Life is the kind of film that most folks are likely to dismiss out of hand, even though it’s actually a decent, effective little film. The trailers made the film look like a four-decades-late clone of Alien, and yeah, that is basically what you’re getting. A group of scientists in the near future on the International Space Station retrieve a returning Martian rover that is carrying microscopic life, they awaken that organism, and it starts to grow, revealing hostile intent and eventually picking off the scientists one by one. In other words, yes, it’s the same “trapped with a monster in space” formula. It’s by no means a reinvention of the wheel, but while it isn’t as perfectly round a wheel as Ridley Scott’s masterpiece, it’s still a perfectly effective vehicle to give you more of that type of story without feeling dated or unimaginative.
Though the film does play coy with its horror premise through swelling optimistic orchestration for longer than I would prefer, when the film does get into full-on monster mode, it’s a great bit of tension. Slowly discovering just how smart and just how deadly the creature—which the crew had dubbed Calvin—can be is a constant nail-biting affair, first as the crew attempts to rescue a colleague from the tiny murderous thing, then as they try to kill it, and finally as they simply try to contain it or expel it from the ship. The effect becomes somewhat diminished when Calvin takes on more tangible form and stops hiding within the bowels of the station as much, but overall Life is as good of a monster movie as we can usually expect from modern cinema.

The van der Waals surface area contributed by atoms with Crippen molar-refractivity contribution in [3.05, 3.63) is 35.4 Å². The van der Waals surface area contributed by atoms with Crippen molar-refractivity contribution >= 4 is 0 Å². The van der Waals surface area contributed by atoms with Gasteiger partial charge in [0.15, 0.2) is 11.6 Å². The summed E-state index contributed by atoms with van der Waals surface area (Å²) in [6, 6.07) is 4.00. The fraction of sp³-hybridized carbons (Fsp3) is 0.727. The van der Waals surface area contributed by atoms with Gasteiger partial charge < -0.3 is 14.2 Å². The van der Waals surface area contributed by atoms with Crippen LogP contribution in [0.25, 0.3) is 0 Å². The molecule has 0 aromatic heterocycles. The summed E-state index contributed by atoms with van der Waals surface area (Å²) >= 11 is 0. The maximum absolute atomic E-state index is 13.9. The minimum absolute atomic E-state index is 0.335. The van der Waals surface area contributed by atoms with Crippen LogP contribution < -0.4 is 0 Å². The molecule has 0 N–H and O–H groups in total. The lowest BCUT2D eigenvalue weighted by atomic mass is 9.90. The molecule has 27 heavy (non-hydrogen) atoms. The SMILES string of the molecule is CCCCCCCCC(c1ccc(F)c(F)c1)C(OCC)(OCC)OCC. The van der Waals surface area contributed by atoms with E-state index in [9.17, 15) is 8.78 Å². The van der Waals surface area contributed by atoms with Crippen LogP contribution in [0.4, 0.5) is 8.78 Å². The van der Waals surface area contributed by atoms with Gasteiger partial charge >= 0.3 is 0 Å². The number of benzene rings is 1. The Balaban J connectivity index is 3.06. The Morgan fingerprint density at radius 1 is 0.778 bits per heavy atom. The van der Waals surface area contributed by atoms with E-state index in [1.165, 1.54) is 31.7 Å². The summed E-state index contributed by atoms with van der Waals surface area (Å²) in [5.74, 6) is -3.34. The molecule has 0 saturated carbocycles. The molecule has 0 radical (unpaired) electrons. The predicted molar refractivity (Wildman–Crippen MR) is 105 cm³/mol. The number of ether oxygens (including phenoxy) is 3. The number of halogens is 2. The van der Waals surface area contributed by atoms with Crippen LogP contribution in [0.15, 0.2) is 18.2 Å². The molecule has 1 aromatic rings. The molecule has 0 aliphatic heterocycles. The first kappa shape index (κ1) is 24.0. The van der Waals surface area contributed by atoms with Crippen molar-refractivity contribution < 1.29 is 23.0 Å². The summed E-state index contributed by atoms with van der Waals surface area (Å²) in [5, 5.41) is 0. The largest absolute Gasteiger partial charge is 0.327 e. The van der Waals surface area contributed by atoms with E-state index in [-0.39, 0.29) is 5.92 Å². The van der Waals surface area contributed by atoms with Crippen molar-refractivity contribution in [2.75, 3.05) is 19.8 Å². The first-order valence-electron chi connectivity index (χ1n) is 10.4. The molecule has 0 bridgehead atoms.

What really sells the film, though, is the solid character work on display from a consistently great cast. Ryan Reynolds is an engineer convinced of his own expendability; Ariyon Bakare is a biologist who becomes addictively fascinated with Calvin’s growth and abilities at the expense of his own safety. Olga Dihovichnaya is a commanding officer determined to protect her crew; Rebecca Ferguson is a security expert whose contingencies must take into account more than just the crew’s lives. Jake Gyllenhaal is a long-time resident of the station with an extreme aversion to returning to earth; Hiroyuki Sanada has a new child he cannot wait to get home to. All of these are archetypal roles in the extreme, but the talented performances convey fear, determination, and camaraderie in appropriate measure and make you care enough about the characters that it’s a legitimate shame to see one of them die.
The whole enterprise results in one hell of an ending that it would be a sin to spoil, but overall Life is worthy of a solid recommendation. There are a lot of better films in theaters right now, so this isn’t so great a film that I would say it requires an immediate ticket purchase. However, when you see this pop up on Netflix in a few months, there are many worse ways to kill an evening.